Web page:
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Sixth state opposes Real ID Act

June 28, 2007|From the Associated Press

CONCORD, N.H. — New Hampshire on Wednesday rejected the federal Real ID Act as tantamount to requiring a national ID card, joining five other states in opposing it.

South Carolina, Montana, Washington, Oklahoma and Maine also have rejected the federal act.

"Here in New Hampshire, we pride ourselves on being frugal, and here in New Hampshire, we pride ourselves on respecting the privacy of our neighbors," Gov. John Lynch said at the signing.

The law's supporters say it is needed to prevent terrorists and illegal immigrants from getting fake identification cards. Critics say it is intrusive, costly and likely to be abused by identity thieves.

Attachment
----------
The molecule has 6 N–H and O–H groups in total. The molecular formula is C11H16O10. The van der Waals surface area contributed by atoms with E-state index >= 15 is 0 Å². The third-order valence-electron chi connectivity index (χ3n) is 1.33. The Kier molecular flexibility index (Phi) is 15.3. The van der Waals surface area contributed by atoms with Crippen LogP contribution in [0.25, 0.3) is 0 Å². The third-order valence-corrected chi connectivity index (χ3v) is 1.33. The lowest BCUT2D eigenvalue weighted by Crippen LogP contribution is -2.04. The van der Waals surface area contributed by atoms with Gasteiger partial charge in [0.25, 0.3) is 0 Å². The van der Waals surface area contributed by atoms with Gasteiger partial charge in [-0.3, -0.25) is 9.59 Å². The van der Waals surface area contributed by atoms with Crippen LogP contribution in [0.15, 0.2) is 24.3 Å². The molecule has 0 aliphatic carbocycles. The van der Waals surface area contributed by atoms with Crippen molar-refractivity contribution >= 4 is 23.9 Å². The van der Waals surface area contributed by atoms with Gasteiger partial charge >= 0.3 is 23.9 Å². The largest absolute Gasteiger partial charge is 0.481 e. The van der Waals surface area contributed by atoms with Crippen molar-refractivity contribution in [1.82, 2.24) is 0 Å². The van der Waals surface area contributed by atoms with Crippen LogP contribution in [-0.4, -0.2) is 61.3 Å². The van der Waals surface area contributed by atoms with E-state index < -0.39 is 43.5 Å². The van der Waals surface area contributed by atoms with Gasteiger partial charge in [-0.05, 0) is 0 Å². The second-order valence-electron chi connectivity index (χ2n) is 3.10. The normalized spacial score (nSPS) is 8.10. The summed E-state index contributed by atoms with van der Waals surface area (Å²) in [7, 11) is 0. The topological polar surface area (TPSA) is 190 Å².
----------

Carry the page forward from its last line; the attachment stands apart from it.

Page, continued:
The act was passed in response to the Sept. 11 attacks. It requires all states to bring their driver's licenses under a national standard and to link their record-keeping systems. States must verify identification used to obtain a driver's license, such as birth certificates, Social Security numbers and passports.

Driver's licenses not meeting the standard won't be accepted as identification to board an airplane or enter a federal building.

New Hampshire's law calls the act "repugnant" to the state and federal constitutions. The law prohibits the state from complying with the act, which sets standards for state-issued driver's licenses.

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